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The is Bag Back!!

August 10, 2007

IT’S BEEN JUST over a week since seven-time calypso monarch Red Plastic Bag announced his return to competition, but already it’s like he never left.

As he settled in on the steps outside Queen’s Park Gallery, a fan tore himself away from viewing the Spartan/St Catherine’s cricket match in progress to ask Bag how his preparation was going for the upcoming Crop-Over season. This is how it has been ever since he let it be known he was going to be competing again after a three-year hiatus.

“Once you’re in competition, there’s more of that. The whole drive behind you is different. Already the mere fact that I actually said that I’m keen on getting back into competition, that has already started. People are calling my house, people are calling my cellphone, people are seeing me on the streets and want to know what’s going on,” he said.

One thing they all want to know is – what prompted him to come back?

“I’ve been away from the competition for over three years. I felt all tired and needed a rest just to recharge my batteries. I think three years is pretty reasonable in terms of time away from the competition. I feel pretty good, so I decided to come back,” he said.

While he has recorded in the intervening years and been involved with the music industry, competing is a much bigger deal.

“It takes a lot more. Your whole family is involved; there is a whole circle of people who are involved. It is a big undertaking and once I go into it, I go in a big way. I don’t take competition lightly,” he said.

It also just so happens that this year will be the 25th anniversary of his 1982 debut in national calypso competition, singing Sugar Made Us Free and Mr Harding.

However, Bag said the landmark had not really crossed his mind until someone else mentioned it and suggested he should do something to commemorate it.

“As a matter of fact, I didn’t even think of the number of years. I’m not into records at all. Someone mentioned to me that perhaps I should do a 25th anniversary concert. I thought about it and I believe it would be a good thing to do. It’s something I’m looking at,” he said.


For now, he’s focused on this season. He will be performing at the Plantation Garden Theatre with De Big Show, which is made up of other former calypso kings John King, Gabby and Ras Iley. Interestingly, since De Big Show is not registered as a competitive tent, Bag will be competing as an unattached calypsonian.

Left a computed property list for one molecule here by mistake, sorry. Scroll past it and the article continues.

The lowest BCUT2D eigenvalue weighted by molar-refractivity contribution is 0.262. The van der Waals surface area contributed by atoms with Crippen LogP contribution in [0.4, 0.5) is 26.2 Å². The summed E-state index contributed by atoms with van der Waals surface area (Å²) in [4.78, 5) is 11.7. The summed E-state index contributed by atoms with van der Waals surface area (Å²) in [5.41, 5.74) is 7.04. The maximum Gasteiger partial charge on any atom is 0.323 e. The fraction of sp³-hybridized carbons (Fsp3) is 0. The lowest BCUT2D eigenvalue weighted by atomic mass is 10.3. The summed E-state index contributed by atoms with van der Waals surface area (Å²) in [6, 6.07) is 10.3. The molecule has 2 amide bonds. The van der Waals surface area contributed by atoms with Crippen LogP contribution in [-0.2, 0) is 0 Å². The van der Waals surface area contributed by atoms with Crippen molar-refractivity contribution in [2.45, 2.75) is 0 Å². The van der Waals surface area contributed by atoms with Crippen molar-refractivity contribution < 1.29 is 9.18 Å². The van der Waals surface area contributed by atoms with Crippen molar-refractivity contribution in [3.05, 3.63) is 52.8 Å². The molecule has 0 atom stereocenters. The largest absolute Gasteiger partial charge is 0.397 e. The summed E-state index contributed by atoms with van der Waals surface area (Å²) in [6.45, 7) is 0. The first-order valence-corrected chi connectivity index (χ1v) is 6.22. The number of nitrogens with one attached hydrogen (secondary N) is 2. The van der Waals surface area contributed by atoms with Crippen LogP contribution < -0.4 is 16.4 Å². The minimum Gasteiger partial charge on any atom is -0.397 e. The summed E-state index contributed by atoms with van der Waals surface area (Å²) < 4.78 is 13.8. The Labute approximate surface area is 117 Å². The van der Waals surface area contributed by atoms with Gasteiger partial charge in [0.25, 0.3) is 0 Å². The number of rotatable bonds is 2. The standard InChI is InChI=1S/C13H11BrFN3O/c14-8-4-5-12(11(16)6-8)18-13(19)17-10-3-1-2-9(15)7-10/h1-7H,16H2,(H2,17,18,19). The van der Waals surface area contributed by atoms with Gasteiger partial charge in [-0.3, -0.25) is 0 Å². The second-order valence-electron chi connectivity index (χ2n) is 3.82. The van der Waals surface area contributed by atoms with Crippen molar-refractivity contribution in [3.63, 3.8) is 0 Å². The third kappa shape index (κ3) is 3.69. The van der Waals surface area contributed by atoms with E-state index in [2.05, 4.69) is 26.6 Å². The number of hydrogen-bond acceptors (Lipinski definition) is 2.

Additionally, he will be teaming up once more with his long-time musical partner and fellow Philipean Mac Fingall, putting out five songs on a joint album.

He has a practical reason for sharing an album rather than putting out his own and it is all down to the economic difficulties the music industry faces “because of what technology can do”, as he wryly puts it.

“I think in terms of the economics, it makes sense to put out compilations like that and hope that we can sell enough to at least break even. It’s not going to be easy because the market has changed in a drastic way and it’s really difficult,” he said.

It is an even greater challenge for someone like him who is a full-time calypsonian. Even in the years he was away from competition, he wrote songs for calypsonians here and in other islands and performed overseas regularly. Still it is by no means a profession for the faint of heart, as Bag made it clear.

“I think I’m surviving. But I don’t know if it would have been easy if I was not married to a woman who’s working,” he said frankly.

Still, he is sticking with the music industry and his return to competition is part of that.

“It’s difficult for me to move away from music completely. I love music, I love writing.”

He has been keeping an eye on the state of calypso competition during the time he was gone and had this to say:


Keen contest

“I believe the competition for the last few years has been keenly contested. However, I didn’t see the number of people getting involved in singing commentary as in previous years. Calypsonians are choosing to go with party songs; quite a few are not competing.”

While he has no objection to party songs, having won a few Road Marches himself, the dearth of social commentary troubles him, for calypso is his true love.

“I always had a love for calypso. I was always amazed at how you can actually learn the history of a country through a calypso. It’s a very versatile artform. It can educate, it can make you dance, it can make you think.

“I think my love for the art-form came from the number of things you can say in a song and you don’t have to go stand up in Parliament. The beautiful thing about it is you’re representing the people when you do it – you become their mouthpiece. You get to say all the things they want to say.”

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